My Favourite Plan

De Dijk, Rijswijk

Graham Paul Smith
Source of plan: Gemeente Rijswijk


This is a housing project developed alongside the Dutch Vinex Programme 1995-2005 and specifically an area called De Dijk. I had taken a group of urban design students to visit Wateringse-Veldt Vinex to the west of here, and on returning to Den Haag, we travelled along the new Strijplaan. A long, straight, single-lane dual-carriageway with road-centre end-to-end parking, many trees, speed humps and waste cassettes was intriguing. We stopped to look down to a water area, a large oxbow dyke. Some seven areas of water were conceived in this plan. The architect, Ashok Bhalotra, also designed Kattenbroek, Amersfoort.

The linear formality of the whole plan is necessitated by the shape of this last site on the edge of Rijswijk. Development sketches and paintings indicate that the area with dykes is a counterpoint to the shape of the site. The whole area is a woonerf, a shared surface.

The open market terraced, wide-frontage houses are 150-200m2 in size with three, four and five bedrooms in a mix of two and three storeys. They are built on the edge of the curving streets with a 2m set back. Streets are narrow with a minimum carriageway of about 3m and as little as 7m between facing houses. Gardens step down to dykes behind the houses. The back-to-back separation distance varies from 20m to over 30m, giving a spacious private open area and balancing the relatively narrow public space on the street where children can be found playing. A cycling-walking path strikes across the plan towards the town centre. The curving street shapes are a reminder of the original woonerf experiment 5km away in Leeuwendaal.


Might housing developments be designed to lessen car use? Connectedness is key. A new place needs to ‘grow the town’ and be located on, or between, existing public transport routes. Then, within the new place, other strategies can help, e.g. residents could be obliged to buy a peripheral parking space, as in Vauban, Freiburg. Or like here they can walk over 100m to park by choice. The design affects the convenience of using a car, unlike the current rear parking court orthodoxy.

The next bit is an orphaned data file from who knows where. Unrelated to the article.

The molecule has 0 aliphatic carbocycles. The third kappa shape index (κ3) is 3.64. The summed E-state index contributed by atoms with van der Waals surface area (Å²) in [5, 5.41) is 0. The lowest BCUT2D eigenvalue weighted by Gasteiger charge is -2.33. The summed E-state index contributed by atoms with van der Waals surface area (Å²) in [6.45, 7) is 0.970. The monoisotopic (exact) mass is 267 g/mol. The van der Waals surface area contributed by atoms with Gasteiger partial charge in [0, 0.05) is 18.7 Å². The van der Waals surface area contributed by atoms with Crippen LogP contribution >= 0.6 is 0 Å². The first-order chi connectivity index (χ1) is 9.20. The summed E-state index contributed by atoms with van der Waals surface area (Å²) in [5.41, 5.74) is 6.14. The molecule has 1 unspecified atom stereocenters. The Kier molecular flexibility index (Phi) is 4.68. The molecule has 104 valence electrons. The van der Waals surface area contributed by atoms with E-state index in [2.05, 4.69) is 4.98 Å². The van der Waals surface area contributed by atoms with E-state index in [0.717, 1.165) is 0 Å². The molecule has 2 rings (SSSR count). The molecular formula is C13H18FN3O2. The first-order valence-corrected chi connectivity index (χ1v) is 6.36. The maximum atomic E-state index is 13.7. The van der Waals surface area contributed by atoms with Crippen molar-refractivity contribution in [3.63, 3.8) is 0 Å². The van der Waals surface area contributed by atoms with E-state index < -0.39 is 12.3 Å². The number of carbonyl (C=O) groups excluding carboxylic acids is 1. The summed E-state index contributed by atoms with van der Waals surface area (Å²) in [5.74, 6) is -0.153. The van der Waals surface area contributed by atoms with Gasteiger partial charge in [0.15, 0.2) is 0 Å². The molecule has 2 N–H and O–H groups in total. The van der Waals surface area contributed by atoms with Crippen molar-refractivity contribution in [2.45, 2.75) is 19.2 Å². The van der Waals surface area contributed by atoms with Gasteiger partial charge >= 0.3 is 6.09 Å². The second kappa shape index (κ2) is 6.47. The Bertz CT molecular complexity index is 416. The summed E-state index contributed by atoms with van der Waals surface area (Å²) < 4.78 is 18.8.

Three types of car parking are available here:

Within the town houses: the fan-shaped plan of most houses provides a garage, a front door and part of a living room overlooking the streets.

Marked on-street parking spaces: in the residential streets and mostly around the perimeter of the area, and road-centre public parking, west of De Dijk, using the dual carriageway.

Squeezed onto the house frontage: special permission was required to legalise unmarked parking spaces in this woonerf. Drivers must manoeuvre completely off the road which helps dissuade them to take some car trips.

De Dijk was designed for 160 per cent parking provision, 100 per cent in garages plus an additional 60 per cent as on-street public provision. When the residents moved in, the municipality found that around half of them used their garages as storage. Thus, the initial lived-in parking provision was perhaps 100 to 120 per cent. The alternative is a lengthier walk to the more generous public parking provision.

URBAN DESIGN 155 Summer 2020 Publication Urban Design Group

As featured in URBAN DESIGN 155 Summer 2020

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Urban Design Group Article - De Dijk, Rijswijk by Graham Paul Smith

Graham Paul Smith

Current position
Freelance urban design consultant, Member of UDG Executive Committee, (co-opted), Oxford Civic Society (Transport Working Group), and Cyclox, the cycling campaign of Oxford.

Formerly Principal/ Senior Lecturer in Architecture, Oxford Brookes University and Joint Centre for Urban Design Part-time Lecturer in Fine Art, Goldsmith’s College, London Teaching, consulting, writing and contributing to urban design, architecture and fine art

Diploma in Art and Design, St Martins College of Art M Art, Royal College of Art MA (Urban Design), Oxford Brookes University

The layout and design of movement in public space, the experience of people within it and the levels of risk they are exposed to. Treating the highway as a ‘seam’ rather than a barrier, a place connecting people and activities. Challenging the orthodoxy which sees the highway as predominantly for motorised vehicular movement.

Seeing safe and sustainable transport delivered, within a responsive environment.